34. CocuzzaM, SikkaSC, AthaydeKS, AgarwalA. Clinical relevance of oxidative stress and sperm chromatin damage in male infertility: an evidence based analysisInt Braz J Urol.2007;33(5):603–21.
35. GarridoN, MeseguerM, SimonC, PellicerA, RemohiJ. Pro-oxidative and anti-oxidative imbalance in human semen and its relation with male fertilityAsian J Androl.2004;6(1):59–65.
36. HsiehYY, ChangCC, LinCS. Seminal malondialdehyde concentration but not glutathione peroxidase activity is negatively correlated with seminal concentration and motilityInt J Biol Sci.2006;2(1):23–9.
37. KobayashiT, MiyazakiT, NatoriM, NozawaS. Protective role of superoxide dismutase in human sperm motility: superoxide dismutase activity and lipid peroxide in human seminal plasma and spermatozoaHum Reprod.1991;6(7):987–91.
38. SuleimanSA, AliME, ZakiZM, el-MalikEM, NasrMA. Lipid peroxidation and human sperm motility: protective role of vitamin EJ Androl.1996;17(5):530–7.
39. AleksandraK, SlawomirK, EwaB. Values of malondialdehyde in human seminal plasmaProg Med Res.2004;2:1–10.
40. AlvarezJG, StoreyBT. Role of glutathione per oxidase in protecting mammalian spermatozoa from loss of motility caused by spontaneous lipid peroxidationGamete Res.1989;23(1):77–90.
41. AlvarezJG, StoreyBT. Evidence for increased lipid peroxidative damage and loss of superoxide dismutase activity as a mode of sublethal cryodamage to human sperm during cryopreservationJ Androl.1992;13(3):232–41.
42. VermaA, KanwarKC. Effect of vitamin E on human sperm motility and lipid peroxidation in vitroAsian J Androl.1999;1(3):151–4.
43. FragaCG, MotchnikPA, ShigenagaMK, HelbockHJ, JacobRA, AmesBN. Ascorbic acid protects against endogenous oxidative DNA damage in human spermProc Natl Acad Sci U S A.1991;88(24):11003–6.
44. HammondD, FongGT, CummingsKM, O'ConnorRJ, GiovinoGA, McNeillA. Cigarette yields and human exposure: a comparison of alternative testing regimensCancer Epidemiol Biomarkers Prev.2006;15(8):1495–501.
45. AitkenJ, FisherH. Reactive oxygen species generation and human spermatozoa: the balance of benefit and riskBioessays.1994;16(4):259–67.
46. LewisSE, DonnellyET, SterlingES, KennedyM S, ThompsonW, ChakravarthyU. Nitric oxide synthase and nitrite production in human spermatozoa: evidence that endogenous nitric oxide is beneficial to sperm motilityMol Hum Reprod.1996;2(11):873–8.
47. IgnarroLJ, GoldME, BugaGM, ByrnsRE, WoodKS, ChaudhuriG, et al.Basic polyamino acids rich in arginine, lysine, or ornithine cause both enhancement of and refractoriness to formation of endothelium-derived nitric oxide in pulmonary artery and veinCirc Res.1989;64(2):315–29.
48. TomlinsonMJ, EastSJ, BarrattCL, BoltonAE, CookeID. Preliminary communication: possible role of reactive nitrogen intermediates in leucocyte-mediated sperm dysfunctionAm J Reprod Immunol.1992;27(1–2):89–92.
49. HerreroMB, CebralE, BoquetM, ViggianoJM, VitulloA, GimenoMA. Effect of nitric oxide on mouse sperm hyperactivationActa Physiol Pharmacol Ther Latinoam.1994;44(3):65–9.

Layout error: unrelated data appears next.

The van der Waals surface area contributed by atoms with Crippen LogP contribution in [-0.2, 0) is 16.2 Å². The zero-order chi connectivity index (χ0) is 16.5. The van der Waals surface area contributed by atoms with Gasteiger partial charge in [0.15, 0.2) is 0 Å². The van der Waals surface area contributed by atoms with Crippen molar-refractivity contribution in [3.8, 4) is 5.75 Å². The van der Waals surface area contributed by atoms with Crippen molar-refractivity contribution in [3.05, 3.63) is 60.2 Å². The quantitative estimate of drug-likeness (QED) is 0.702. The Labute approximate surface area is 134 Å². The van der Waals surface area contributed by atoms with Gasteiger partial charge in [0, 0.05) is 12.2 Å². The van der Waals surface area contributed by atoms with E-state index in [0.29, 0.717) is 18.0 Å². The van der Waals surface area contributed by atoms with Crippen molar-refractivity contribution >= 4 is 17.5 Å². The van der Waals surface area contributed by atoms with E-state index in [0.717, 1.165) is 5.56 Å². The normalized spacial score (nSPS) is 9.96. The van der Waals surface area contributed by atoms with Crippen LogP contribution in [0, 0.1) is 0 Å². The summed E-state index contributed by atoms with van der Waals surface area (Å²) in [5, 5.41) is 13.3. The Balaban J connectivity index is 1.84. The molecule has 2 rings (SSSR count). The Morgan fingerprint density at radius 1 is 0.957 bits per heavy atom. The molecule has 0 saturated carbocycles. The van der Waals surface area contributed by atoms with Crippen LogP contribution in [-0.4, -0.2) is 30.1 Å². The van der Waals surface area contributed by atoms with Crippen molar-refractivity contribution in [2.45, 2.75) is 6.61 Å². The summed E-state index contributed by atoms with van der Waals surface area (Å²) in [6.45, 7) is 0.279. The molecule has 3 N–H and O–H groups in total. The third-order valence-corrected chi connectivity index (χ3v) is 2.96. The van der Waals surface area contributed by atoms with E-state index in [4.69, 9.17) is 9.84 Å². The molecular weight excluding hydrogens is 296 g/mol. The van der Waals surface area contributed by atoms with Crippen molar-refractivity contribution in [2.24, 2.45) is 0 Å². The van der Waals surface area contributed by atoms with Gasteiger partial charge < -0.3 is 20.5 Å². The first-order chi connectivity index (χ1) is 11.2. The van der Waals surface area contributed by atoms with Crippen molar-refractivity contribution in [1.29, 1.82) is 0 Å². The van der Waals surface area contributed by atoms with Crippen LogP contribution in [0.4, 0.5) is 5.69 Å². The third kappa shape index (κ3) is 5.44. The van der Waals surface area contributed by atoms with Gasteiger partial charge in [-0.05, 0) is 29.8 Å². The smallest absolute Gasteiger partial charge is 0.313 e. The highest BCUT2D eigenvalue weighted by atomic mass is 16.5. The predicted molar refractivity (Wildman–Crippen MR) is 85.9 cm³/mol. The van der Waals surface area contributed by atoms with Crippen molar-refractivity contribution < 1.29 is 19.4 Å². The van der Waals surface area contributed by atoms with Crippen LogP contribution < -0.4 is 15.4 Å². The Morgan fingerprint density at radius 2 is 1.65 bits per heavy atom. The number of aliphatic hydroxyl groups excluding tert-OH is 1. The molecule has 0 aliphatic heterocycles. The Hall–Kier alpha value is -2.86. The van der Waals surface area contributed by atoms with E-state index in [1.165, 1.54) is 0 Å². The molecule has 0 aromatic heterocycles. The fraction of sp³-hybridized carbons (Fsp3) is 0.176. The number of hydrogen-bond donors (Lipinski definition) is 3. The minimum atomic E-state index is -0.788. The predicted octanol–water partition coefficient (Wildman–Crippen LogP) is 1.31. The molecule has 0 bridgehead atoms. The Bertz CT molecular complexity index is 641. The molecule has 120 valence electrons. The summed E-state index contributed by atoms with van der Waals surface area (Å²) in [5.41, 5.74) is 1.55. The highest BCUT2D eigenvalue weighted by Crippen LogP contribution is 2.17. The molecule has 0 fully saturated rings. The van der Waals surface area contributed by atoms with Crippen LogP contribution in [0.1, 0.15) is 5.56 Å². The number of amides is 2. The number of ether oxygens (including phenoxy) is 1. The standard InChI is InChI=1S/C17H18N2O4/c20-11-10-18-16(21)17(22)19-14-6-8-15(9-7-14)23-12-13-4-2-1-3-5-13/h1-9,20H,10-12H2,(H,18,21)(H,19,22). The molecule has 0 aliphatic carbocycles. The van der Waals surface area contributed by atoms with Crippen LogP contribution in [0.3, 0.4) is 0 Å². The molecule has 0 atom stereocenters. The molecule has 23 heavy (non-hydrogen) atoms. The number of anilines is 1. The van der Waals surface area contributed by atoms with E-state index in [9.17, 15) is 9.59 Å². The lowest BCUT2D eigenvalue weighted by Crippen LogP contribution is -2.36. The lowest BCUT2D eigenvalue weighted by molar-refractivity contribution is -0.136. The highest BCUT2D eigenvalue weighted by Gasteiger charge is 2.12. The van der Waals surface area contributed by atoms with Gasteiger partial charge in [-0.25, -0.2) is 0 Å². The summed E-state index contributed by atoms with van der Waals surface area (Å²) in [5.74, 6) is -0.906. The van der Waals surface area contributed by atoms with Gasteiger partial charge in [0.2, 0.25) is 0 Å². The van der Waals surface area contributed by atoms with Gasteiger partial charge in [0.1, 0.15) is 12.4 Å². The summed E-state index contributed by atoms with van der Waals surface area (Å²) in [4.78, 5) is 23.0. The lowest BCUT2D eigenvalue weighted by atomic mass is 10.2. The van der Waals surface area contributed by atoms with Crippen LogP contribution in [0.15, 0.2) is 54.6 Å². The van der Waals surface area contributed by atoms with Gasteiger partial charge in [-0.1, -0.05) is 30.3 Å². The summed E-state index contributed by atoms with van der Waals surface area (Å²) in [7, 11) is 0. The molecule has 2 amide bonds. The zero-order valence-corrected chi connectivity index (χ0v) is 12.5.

50. RosselliM, DubeyRK, ImthurnB, MacasE, KellerPJ. Effects of nitric oxide on human spermatozoa: evidence that nitric oxide decreases sperm motility and induces sperm toxicityHum Reprod.1995;10(7):1786–90.
51. WeinbergJB, DotyE, BonaventuraJ, HaneyAF. Nitric oxide inhibition of human sperm motilityFertil Steril.1995;64(2):408–13.
52. ManeeshM, JayalekshmiH. Role of reactive oxygen species and antioxidants on pathophysiology of male reproductionIndian J Clin Biochem.2006;21(2):80–9.
53. BaumberJ, BallBA, GravanceCG, MedinaV, Davies-MorelMC. The effect of reactive oxygen species on equine sperm motility, viability, acrosomal integrity, mitochondrial membrane potential, and membrane lipid peroxidationJ Androl.2000;21(6):895–902.
54. CocuzzaM, SikkaSC, AthaydeKS, AgarwalA. Clinical relevance of oxidative stress and sperm chromatin damage in male infertility: an evidence based analysisInt Braz J Urol.2007;33(5):603–21.


[Figure ID: F0001]
Figure 1 

The relationship between sperm motility and concentration of sperm MDA, A) nitrite, B) and nitrate (C) in male smokers

[Figure ID: F0002]
Figure 2 

The relationship between sperm MDA concentration and the number of cigarette, A) and duration of smoking, B) in male smokers

[Figure ID: F0003]
Figure 3 

The relationship between sperm MDA and sperm nitrite, A) and nitrate concentrations, B) in male smokers

[TableWrap ID: T0001] Table 1 

Semen analysis and comparison of motility and concentration of MDA, nitrite, and nitrate in the sperm of normozoospermic smokers and non-smokers

Characteristics Non-smoker (n=83) Smoker (n=64)
Age(year) 29.27±4.96 29.70±4.45 a
Volume(ml) 4.10±1.40 3.20±1.06 b
pH 8.01±0.22 8.03±0.32 c
Sperm concentration (106/ml) 65.50±22.90 52.80±20.70 b
Sperm morphology (%) 47.50±18.90 37.00±21.20 b
Sperm motility (%) 46.50±13.80 42.50±20.20 b
Sperm MDA (nmol/106sperm) 0.14±0.05 0.27±0.10 b
Sperm NO2(nmol/106sperm) 0.41±0.12 0.77±0.25 b
Sperm NO3(nmol/106sperm) 0.78±0.22 1.36±0.46 b

MDA: malondialdehyde concentration; NO2: nitrite concentration; No3: nitrate concentration.

ap = 0.5

bp ≤ 0.01

cp = 0.66

Article Categories:
  • Original Article

Keywords: Cigarette smoking, Human sperm, Lipid peroxidation, Nitric oxide, Smoker men.